Though they've had a hand in games as diverse as Yoshi's New Island and Time and Eternity, the name 'imageepoch' will forever be linked with Luminous Arc, the studio's successful strategy RPG series that debuted on the DS back in 2007. As a spiritual successor to those titles, as well as imageepoch's last release following their bankruptcy in 2015, Stella Glow has quite a legacy to live up to. Luckily, there's always something special about a final performance, and as imageepoch's encore, Stella Glow is a hit; this is a stylish SRPG that delights with fun, strategic gameplay, world-spanning adventure, and a unique musical motif that hits all the right notes.
Stella Glow starts off in the sleepy village of Mithra, where main character Alto has come to live with young Lisette and her mother. Mirthra and its Kingdom of Regnant are a world without song, and have been ever since the gods took it away as punishment for human arrogance. One day, however, Alto hears a melody coming from the woods. On investigating, he comes across a powerful witch — the only beings still able to sing — named Hilda, hellbent on destroying his village and the wider world. Deciding to fight forte with forte, Alto and Lisette head off to the royal capital of Lambert to join the 9th Regiment of the Regnant Knights, search for the other four remaining witches, and use the power of their Song Magic to drown out Hilda's tune of destruction.
While it starts off slow and predictable, and anime tropes abound — amnesia, childhood friends, cute girls who can't cook, duty-bound knights, and magical girl transformations all feature within the first hour — the story ends up being one of Stella Glow's best features. It's fast-paced and snappy (once it gets going), never lingers in one place for too long, and features plenty of memorable characters to get to know. Best of all, the magical music conceit is genuinely intriguing, and used very well; it gives Regnant's world a unique feel that sets it apart from most fantasy RPGs.
Musical leanings aside, at its heart, Stella Glow is a strategy RPG, like Fire Emblem: Awakening, Final Fantasy Tactics, or Shin Megami Tensei: Devil Survivor. You'll lead Alto, Lisette, and their ever-growing party of adventurers over gridded, isometric battlefields in an overhead view, taking it in turns to move your troops and launch attacks which play out automatically in beautifully-choreographed, zoomed-in cutscenes. As in Fire Emblem, there's a huge emphasis on thoughtful play; you'll be able to see how much damage your attacks will do (barring any unforeseen critical hits or whiffs) before you commit, and you can re-think your movements as many times as you like before you hit 'go'.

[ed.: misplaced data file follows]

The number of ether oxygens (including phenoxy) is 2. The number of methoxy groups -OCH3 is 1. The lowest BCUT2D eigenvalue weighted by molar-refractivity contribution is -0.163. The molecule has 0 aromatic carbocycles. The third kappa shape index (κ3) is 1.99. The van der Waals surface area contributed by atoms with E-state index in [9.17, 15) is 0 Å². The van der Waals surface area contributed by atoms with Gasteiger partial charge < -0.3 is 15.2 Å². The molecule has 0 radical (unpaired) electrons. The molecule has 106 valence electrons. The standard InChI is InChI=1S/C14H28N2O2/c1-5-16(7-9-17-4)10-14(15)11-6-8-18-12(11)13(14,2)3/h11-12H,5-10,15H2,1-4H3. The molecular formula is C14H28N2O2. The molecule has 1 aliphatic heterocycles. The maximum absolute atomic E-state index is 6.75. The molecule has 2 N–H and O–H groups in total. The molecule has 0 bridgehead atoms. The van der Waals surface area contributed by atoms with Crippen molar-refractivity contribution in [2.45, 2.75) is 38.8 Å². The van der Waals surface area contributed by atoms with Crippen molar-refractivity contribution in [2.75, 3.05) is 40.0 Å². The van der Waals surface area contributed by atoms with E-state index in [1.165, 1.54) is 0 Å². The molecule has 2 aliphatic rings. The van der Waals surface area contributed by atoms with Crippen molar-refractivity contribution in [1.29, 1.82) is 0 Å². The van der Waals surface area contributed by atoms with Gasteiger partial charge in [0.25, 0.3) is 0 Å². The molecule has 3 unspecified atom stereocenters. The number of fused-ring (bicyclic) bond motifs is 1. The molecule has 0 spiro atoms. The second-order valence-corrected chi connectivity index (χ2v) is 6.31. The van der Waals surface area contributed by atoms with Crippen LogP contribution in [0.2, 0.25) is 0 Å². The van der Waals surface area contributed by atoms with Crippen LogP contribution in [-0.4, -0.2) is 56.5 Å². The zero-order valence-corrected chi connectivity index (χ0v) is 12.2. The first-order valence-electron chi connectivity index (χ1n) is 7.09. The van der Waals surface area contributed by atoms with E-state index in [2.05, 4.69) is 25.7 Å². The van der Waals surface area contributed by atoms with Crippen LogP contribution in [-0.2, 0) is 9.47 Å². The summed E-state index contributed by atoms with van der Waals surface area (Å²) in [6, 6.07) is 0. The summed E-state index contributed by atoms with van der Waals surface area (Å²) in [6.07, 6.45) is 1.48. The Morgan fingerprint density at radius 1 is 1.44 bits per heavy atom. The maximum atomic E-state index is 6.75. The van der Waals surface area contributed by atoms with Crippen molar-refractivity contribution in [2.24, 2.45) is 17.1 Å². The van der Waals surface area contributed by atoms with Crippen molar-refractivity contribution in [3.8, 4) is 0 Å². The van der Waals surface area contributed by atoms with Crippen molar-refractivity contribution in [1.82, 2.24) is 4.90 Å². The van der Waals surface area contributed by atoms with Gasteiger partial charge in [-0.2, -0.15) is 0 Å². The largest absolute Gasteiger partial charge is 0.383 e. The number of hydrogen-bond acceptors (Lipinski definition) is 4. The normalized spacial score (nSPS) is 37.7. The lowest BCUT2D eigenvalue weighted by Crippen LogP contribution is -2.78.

So far, these are fairly standard SRPG staples, but Stella Glow stands out thanks to a simple mechanic borrowed from imageepoch's Luminous Arc days: which way your units are facing makes a difference. If you attack an enemy from the side, for instance, you're more likely to land the hit compared to gunning for them head-on, and if you can manage to sneak around and jump them from the back, you'll be rewarded with both fish-in-a-barrel accuracy and a significant damage boost. It works the same way for your enemies, of course, so you'll need to predict their movements and stay on your toes to avoid being caught off-guard, by choosing which way your character's facing at the end of each turn.
Each character you'll control carries a different type of weapon, and has access to their own set of Skills — powerful attacks and techniques that consume SP, ranging from healing spells and buffs to multi-hit combos and long-range offensive maneuvers. These interact with the importance of positioning as well, with skills having different ranges (both horizontally and vertically) and areas of effect, piercing and splash effects, and more; one of your fellow Regnant Knights starts with a skill that sends throwing knives raining down indiscriminately in a wide arc in front of him, for instance, while another's early repertoire includes a knockback attack that scoots enemies over a space as it deals damage.
Along with skills, each character can sport any of several passive Abilities. Alto, for instance, starts the game with an automatic Counter attack, striking back anytime you take a hit from an enemy, while team tank Archibald's Defender ability lets him swoop in to block damage for allies standing nearby. Characters will learn new skills and abilities as you go, and the combinations really make each unit feel unique; strategizing in Stella Glow is largely about figuring out the best way to use your units in concert, and finding the right combination of abilities and attacks for a given situation is deeply satisfying.
In fact, combat in Stella Glow is both deep and satisfying in general. It's not an especially punishing game — characters fully regain HP and SP when they level up mid-battle, there's no permadeath, and you can grind for experience in Free Missions if you need — but it absolutely requires careful thinking to make it through. Learning to take advantage of different terrain types — which affect defense, evasion, and movement speed — and the variable turn order, which rewards units for taking fewer actions per turn by allowing them to act again sooner, can make all the difference, and savvy players will be able to take advantage of strategies unique to each map. One relatively early battle sent us straight to the Game Over screen after we charged in over-confidently with a newly-leveled-up squad, for instance; but after rethinking how to work around the map in in another attempt, we sailed right through, making it out alive and feeling rather accomplished.